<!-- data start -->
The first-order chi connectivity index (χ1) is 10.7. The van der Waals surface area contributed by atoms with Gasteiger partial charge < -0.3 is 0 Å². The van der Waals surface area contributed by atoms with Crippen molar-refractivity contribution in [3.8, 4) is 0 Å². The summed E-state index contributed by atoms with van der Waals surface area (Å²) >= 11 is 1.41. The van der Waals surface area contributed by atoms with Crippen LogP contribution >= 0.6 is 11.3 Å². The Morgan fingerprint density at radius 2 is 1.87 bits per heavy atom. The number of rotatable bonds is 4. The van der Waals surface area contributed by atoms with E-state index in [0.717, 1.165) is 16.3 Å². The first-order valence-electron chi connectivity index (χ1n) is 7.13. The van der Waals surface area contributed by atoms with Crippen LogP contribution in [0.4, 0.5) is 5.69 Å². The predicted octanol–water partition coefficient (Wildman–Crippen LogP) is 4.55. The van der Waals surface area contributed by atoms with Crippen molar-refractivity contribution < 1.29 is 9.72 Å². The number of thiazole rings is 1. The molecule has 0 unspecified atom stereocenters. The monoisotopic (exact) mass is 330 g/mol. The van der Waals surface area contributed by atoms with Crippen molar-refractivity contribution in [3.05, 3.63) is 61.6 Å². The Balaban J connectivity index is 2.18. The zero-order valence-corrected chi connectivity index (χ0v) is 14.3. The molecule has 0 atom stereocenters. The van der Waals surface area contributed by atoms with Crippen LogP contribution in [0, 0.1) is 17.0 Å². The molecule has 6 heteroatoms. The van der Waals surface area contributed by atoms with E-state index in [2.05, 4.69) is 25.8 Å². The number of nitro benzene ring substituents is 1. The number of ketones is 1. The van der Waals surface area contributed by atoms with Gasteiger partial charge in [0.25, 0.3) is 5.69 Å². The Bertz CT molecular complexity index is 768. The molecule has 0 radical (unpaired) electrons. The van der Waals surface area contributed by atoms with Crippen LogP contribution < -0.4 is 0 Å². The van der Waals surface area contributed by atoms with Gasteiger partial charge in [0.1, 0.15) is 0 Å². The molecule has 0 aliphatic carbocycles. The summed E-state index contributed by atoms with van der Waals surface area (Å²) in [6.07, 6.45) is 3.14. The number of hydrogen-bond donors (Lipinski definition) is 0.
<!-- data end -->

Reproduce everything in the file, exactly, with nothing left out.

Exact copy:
The first-order chi connectivity index (χ1) is 10.7. The van der Waals surface area contributed by atoms with Gasteiger partial charge < -0.3 is 0 Å². The van der Waals surface area contributed by atoms with Crippen molar-refractivity contribution in [3.8, 4) is 0 Å². The summed E-state index contributed by atoms with van der Waals surface area (Å²) >= 11 is 1.41. The van der Waals surface area contributed by atoms with Crippen LogP contribution >= 0.6 is 11.3 Å². The Morgan fingerprint density at radius 2 is 1.87 bits per heavy atom. The number of rotatable bonds is 4. The van der Waals surface area contributed by atoms with E-state index in [0.717, 1.165) is 16.3 Å². The first-order valence-electron chi connectivity index (χ1n) is 7.13. The van der Waals surface area contributed by atoms with Crippen LogP contribution in [0.4, 0.5) is 5.69 Å². The predicted octanol–water partition coefficient (Wildman–Crippen LogP) is 4.55. The van der Waals surface area contributed by atoms with Crippen molar-refractivity contribution < 1.29 is 9.72 Å². The number of thiazole rings is 1. The molecule has 0 unspecified atom stereocenters. The monoisotopic (exact) mass is 330 g/mol. The van der Waals surface area contributed by atoms with Crippen molar-refractivity contribution in [3.05, 3.63) is 61.6 Å². The Balaban J connectivity index is 2.18. The zero-order valence-corrected chi connectivity index (χ0v) is 14.3. The molecule has 0 atom stereocenters. The van der Waals surface area contributed by atoms with Crippen LogP contribution in [0, 0.1) is 17.0 Å². The molecule has 6 heteroatoms. The van der Waals surface area contributed by atoms with E-state index in [2.05, 4.69) is 25.8 Å². The number of nitro benzene ring substituents is 1. The number of ketones is 1. The van der Waals surface area contributed by atoms with Gasteiger partial charge in [0.25, 0.3) is 5.69 Å². The Bertz CT molecular complexity index is 768. The molecule has 0 radical (unpaired) electrons. The van der Waals surface area contributed by atoms with Crippen LogP contribution < -0.4 is 0 Å². The van der Waals surface area contributed by atoms with Gasteiger partial charge in [0.1, 0.15) is 0 Å². The molecule has 0 aliphatic carbocycles. The summed E-state index contributed by atoms with van der Waals surface area (Å²) in [6.07, 6.45) is 3.14. The number of hydrogen-bond donors (Lipinski definition) is 0.